Opinion | The dream is not to waste our investment in young immigrants

Opinion | The dream is not to waste our investment in young immigrants

Catherine Rampell’s excellent Oct. 7 op-ed, “Congress must save ‘dreamers’ — now,” missed only one point: the investment we have made in the “dreamers,” young people who were brought to the United States without documentation. And for those educated in Maryland, that investment represents a large part of my taxes. I don’t begrudge the expenditure, as I have no children educated here; that was all done in Canada.

I suppose we might have difficulty in using asylum as a means of granting dreamers a path to citizenship given President Donald Trump’s messing about with asylum agreements; regardless, common sense should tell Congress that the talents we have helped develop would likely be wasted in the lands from which their parents brought them, and it is not as if we have an overabundance of talent here.

Dream Act? I guess the dream is that Congress might actually do something useful in this matter. For heaven’s sake, please retain their talents and their persons here in the only country they have really known.

Robert Blackshaw, Glenwood

Marc A. Thiessen’s Oct. 5 op-ed, “Immigration reform comes after securing our border,” blamed Biden administration policies for the unprecedented number of arrests at the U.S.-Mexico border, but there’s plenty of blame to go around. Moreover, Mr. Thiessen’s prescription — first secure the border — won’t work or sell. Ask former president Barack Obama, who initially believed that his administration’s record numbers of deportations and border enforcement buildup would pave the way for broad immigration reform. Instead, Congress and subsequently the Trump administration adopted politically symbolic goals for border enforcement, “no unlawful entries” and a wall.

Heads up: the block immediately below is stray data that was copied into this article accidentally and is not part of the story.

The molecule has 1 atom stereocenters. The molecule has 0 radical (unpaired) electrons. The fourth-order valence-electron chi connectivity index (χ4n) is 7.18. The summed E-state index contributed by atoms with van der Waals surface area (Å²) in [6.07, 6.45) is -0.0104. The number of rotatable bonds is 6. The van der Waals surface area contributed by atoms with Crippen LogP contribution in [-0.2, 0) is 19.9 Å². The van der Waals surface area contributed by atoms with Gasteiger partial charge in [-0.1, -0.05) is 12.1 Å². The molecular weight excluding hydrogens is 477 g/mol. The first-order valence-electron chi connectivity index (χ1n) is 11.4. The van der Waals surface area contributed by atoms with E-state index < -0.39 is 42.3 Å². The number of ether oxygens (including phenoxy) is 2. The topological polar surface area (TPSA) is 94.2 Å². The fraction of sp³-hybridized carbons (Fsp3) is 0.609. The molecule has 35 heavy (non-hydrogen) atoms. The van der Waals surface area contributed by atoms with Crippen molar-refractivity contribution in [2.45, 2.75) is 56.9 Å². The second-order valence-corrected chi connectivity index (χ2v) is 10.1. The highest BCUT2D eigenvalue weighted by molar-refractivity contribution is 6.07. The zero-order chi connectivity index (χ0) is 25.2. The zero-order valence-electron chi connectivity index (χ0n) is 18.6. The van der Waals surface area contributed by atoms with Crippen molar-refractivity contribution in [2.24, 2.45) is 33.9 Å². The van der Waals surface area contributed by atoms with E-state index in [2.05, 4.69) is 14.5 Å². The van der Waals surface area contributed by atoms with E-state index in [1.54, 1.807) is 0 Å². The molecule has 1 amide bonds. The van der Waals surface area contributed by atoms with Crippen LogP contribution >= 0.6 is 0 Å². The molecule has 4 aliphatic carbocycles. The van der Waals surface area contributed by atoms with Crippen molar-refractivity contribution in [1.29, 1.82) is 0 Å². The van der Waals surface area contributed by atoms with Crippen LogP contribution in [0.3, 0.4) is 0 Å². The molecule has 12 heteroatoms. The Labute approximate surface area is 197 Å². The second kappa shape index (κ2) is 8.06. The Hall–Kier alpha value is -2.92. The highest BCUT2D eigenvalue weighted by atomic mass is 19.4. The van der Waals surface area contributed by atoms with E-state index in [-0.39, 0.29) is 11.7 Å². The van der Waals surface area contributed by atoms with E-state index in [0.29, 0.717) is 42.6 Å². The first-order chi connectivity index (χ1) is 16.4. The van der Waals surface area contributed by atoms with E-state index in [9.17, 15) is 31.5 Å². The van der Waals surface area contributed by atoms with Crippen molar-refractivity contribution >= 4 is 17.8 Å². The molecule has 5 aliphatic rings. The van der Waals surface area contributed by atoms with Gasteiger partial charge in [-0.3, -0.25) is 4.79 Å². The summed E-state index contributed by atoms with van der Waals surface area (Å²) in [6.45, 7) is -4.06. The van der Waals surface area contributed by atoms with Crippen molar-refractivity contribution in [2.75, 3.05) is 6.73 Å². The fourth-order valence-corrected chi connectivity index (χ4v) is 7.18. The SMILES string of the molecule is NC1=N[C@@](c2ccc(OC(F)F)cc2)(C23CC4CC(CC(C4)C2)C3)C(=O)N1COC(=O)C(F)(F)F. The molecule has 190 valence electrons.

In fact, the United States needs all the tools at its disposal — and more — to address the crises driving migrants to the border. Yet, as is well documented, the Trump administration systematically degraded most of these other tools and capacities — development, refugee resettlement, the asylum system and legal immigration.

If the United States needs workers and desperate people in flight want to work, as Mr. Thiessen correctly argued, then Congress should bestir itself and reform the legal immigration system. More legal migration opportunities will go a long way to disincentivizing irregular migration. Political stunts and posturing only make a bad situation worse. Enforcement and legal immigration reform go hand in hand.

Donald Kerwin, Alexandria

The writer is executive director of the Center for Migration Studies of New York.

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